In this case, the claim against KPMG is premised on the allegation that both the 2006 and 2007 audit reports prepared by KPMG and the 2006 and 2007 financial statements audited by KPMG were materially false and misleading. (B/N Compl. ¶¶ 233-35, 251-52, 291.) For the reasons previously stated, see Part III.B.3.b, the Court has identified material misrepresentations in the 2006 and 2007 financial statements at issue. Although KPMG may ultimately avoid Section 11 liability by demonstrating reasonable grounds to believe that these statements were true, see Ernst Ernst, 425 U.S. at 208, due diligence is an affirmative defense and therefore unavailing on a motion to dismiss, see In re Morgan Stanley, 592 F.3d at 360 n. 7. Accordingly, the motion to dismiss the Section 11 claim against KPMG is hereby denied.
C. Secondary Liability Claims
In addition to the primary counts addressed above, Plaintiffs collectively allege a variety of secondary liability claims. The Equity, Stichting, and FC Holdings Plaintiffs each allege control person liability under Section 20(a) of the Exchange Act. The Equity and Bond/Notes Plaintiffs allege control person liability under Section 15 of the Securities Act. Finally, the Equity Plaintiffs also allege insider trading liability under Section 20A of the Exchange Act.
1. Section 20(a) Claims
To state a claim for control person liability under Section 20(a) of the Exchange Act, a plaintiff must show "(1) a primary violation by a controlled person; (2) control of the primary violator by the defendant; and (3) that the controlling person was in some meaningful sense a culpable participant in the primary violation." Boguslavsky v. Kaplan, 159 F.3d 715, 720 (2d Cir. 1998) (quotation marks omitted). Because the Plaintiffs have failed to state a primary violation under Section 10(b), they cannot establish control person liability under Section 20(a).
2. Section 15 Claims
To state a claim for control person liability under Section 15 of the Securities Act, a plaintiff must allege "(a) a primary violation by a controlled person, and (b) control by the defendant of the primary violator." Citiline, 701 F. Supp. 2d at 517. "Control entails `the power to direct or cause the direction of the management and policies of a person, whether through the ownership of voting securities, by contract, or otherwise.'" In re Refco, 503 F. Supp. 2d at 637 (quoting SEC v. First Jersey Sec., Inc., 101 F.3d 1450, 1472-73 (2d Cir. 1996)). In this case, only the Bond/Notes Plaintiffs have stated a primary violation under Section 11. The Bond/Notes Complaint further alleges that Thompson, Truslow, and Wurtz exercised control over the contents of the offering documents (B/N Compl. ¶ 326) and the actions of the issuers ( id. ¶ 327). Accordingly, the Court finds that (1) the Equity Plaintiffs have failed to state a Section 15 claim for lack of a primary violation; but (2) insofar as the Bond/Notes Plaintiffs have stated Section 11 claims under the standing limitations previously discussed, their Section 15 claim also survives.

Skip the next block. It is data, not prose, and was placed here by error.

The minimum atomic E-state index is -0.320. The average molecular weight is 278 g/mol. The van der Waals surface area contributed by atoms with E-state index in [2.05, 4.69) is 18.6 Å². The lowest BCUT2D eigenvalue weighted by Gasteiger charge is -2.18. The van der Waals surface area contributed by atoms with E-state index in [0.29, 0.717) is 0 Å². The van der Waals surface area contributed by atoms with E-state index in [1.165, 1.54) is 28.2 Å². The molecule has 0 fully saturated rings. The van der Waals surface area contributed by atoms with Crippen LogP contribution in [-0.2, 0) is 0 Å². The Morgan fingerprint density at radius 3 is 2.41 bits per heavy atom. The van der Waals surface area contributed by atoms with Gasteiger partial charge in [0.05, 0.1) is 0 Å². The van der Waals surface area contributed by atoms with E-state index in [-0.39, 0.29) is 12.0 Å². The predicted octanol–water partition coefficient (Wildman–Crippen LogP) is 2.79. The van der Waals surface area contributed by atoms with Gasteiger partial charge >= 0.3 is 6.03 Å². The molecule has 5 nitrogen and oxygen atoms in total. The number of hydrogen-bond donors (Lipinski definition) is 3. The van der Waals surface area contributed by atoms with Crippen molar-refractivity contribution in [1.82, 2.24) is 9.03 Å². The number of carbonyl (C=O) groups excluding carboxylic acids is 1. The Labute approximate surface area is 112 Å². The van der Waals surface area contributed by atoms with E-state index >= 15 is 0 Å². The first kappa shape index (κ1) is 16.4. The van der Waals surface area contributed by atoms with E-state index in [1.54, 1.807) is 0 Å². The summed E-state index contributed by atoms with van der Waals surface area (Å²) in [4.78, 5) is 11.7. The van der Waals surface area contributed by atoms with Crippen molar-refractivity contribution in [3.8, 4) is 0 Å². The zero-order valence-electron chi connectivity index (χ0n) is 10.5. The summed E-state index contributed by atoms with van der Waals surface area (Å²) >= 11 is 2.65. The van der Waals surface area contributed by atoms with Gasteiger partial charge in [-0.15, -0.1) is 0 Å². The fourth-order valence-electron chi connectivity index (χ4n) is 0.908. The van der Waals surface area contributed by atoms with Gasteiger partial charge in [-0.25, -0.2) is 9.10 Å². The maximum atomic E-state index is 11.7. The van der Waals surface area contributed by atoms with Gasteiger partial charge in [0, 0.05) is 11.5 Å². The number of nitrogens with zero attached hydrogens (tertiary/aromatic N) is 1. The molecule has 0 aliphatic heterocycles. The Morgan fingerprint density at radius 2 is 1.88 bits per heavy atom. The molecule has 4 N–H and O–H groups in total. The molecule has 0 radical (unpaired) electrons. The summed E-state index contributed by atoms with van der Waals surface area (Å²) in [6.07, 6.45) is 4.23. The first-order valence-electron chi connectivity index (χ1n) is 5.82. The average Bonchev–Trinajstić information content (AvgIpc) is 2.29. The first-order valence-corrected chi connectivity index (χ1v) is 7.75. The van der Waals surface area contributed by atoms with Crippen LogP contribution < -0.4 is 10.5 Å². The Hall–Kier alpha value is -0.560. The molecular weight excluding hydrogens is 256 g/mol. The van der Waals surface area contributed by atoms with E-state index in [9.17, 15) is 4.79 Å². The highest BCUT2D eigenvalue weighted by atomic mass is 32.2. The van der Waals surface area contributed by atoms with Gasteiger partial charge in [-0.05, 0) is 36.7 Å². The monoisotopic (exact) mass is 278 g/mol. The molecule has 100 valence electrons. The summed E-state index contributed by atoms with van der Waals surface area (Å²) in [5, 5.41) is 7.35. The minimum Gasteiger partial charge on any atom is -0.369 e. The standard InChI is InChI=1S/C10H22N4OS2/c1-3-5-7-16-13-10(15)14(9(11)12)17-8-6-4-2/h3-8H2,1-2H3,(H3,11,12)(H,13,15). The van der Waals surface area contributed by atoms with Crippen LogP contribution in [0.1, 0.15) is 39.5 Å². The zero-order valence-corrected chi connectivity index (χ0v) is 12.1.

3. Section 20A ClaimsTo state a claim for derivative insider trading liability under Section 20A of the Exchange Act, a plaintiff "must plead as a predicate an independent violation of the [Exchange] Act." Jackson Nat'l Life Ins. Co. v. Merrill Lynch Co., 32 F.3d 697, 704 (2d Cir. 1994). Accordingly, the Court's conclusion that the Equity Plaintiffs have failed to state a Section 10(b) claim precludes relief under Section 20A as well.
D. Common Law Claims
Finally, the Stichting Plaintiffs bring separate common law claims for fraud, negligent misrepresentation, and civil conspiracy.
A common law fraud claim in New York requires the plaintiff to plead scienter.See Wynn v. AC Rochester, 273 F.3d 153, 156 (2d Cir. 2001) (holding that a New York fraud claim requires "(1) a misrepresentation or omission of material fact; (2) which the defendant knew to be false; (3) which the defendant made with the intent of inducing reliance; (4) upon which the plaintiff reasonably relied; and (5) which caused injury to the plaintiff"). The scienter element for common law fraud "is essentially the same as that under federal securities laws." Saltz v. First Frontier, LP, No. 10 Civ. 964 (LBS), 2010 WL 5298225, at *8 (S.D.N.Y. Dec. 23, 2010). Although the heightened pleading requirements of Rule 9(b) and the PSLRA do not apply to common law fraud, the Court finds that for the reasons previously stated, the Stichting Plaintiffs fail to plead scienter, and therefore fail to plead common law fraud.